Passive rifting and the early non-volcanic formation of ocean basins are fundamental aspects of the plate tectonic cycle. Cenozoic plate margins where this has occurred are rare. Here we present new observations from Lena Trough in the Arctic Ocean that bear on the early phase of oceanic spreading in such rifts. Lena Trough is an oblique seafloor rift system bounding the North American and Eurasian plates, and connecting neighboring Gakkel Ridge with the rest of the global mid-ocean ridge system. Mapping and sampling show widespread mantle outcrop along two parallel basement ridges bounded by steeply dipping normal faults. Volcanism is limited to the intersection with Gakkel Ridge and to minor eruption of strongly potassic alkali basalts in a single location. Non-eruptive magmatism is shown by an increase in plagioclase-and vein-bearing lithologies over residual peridotite in the center of Lena Trough. Normal mid-ocean ridge stairstep geometry and obvious low-angle detachments as seen at other ridges are absent. Lena Trough thus is an example of a young nonvolcanic continental rift that is just now beginning the transition to oblique nonvolcanic seafloor spreading. This style of oblique rifting, without the formation of striated large-scale low-angle detachments appears to be a major mode of crust formation on ultraslow spreading ridges. The sharp transition from the continental margins on either side to nonvolcanic rifting, with mantle slab exhumation in the rift may provide a model for the early evolution of oblique continental rifts, such as the Cote d'Ivoire/NE Brazil conjugate margins.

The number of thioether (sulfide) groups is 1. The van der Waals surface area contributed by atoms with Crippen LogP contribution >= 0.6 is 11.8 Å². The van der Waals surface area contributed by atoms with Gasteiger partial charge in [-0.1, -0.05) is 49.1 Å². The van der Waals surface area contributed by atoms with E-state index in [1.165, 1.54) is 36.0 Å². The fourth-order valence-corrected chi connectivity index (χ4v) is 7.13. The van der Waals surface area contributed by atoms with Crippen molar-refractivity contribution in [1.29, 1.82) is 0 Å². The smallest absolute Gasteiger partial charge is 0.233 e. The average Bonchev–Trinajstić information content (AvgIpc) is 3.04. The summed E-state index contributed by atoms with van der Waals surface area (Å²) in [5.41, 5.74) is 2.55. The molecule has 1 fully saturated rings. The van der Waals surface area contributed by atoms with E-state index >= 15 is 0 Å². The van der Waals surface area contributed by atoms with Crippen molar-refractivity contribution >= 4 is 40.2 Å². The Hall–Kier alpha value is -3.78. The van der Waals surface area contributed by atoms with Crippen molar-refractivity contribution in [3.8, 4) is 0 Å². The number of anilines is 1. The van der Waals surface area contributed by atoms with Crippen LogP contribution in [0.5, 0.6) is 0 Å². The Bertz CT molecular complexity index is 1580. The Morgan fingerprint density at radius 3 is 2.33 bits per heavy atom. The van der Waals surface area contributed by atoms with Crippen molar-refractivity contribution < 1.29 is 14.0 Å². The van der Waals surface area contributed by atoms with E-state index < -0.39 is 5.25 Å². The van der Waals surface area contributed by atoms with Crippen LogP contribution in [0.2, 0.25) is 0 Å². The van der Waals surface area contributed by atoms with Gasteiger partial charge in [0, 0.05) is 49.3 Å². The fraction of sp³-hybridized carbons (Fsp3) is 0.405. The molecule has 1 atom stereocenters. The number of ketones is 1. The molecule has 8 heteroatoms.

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- continental rift
- mantle exposure
- mid-ocean ridge
- seafloor spreading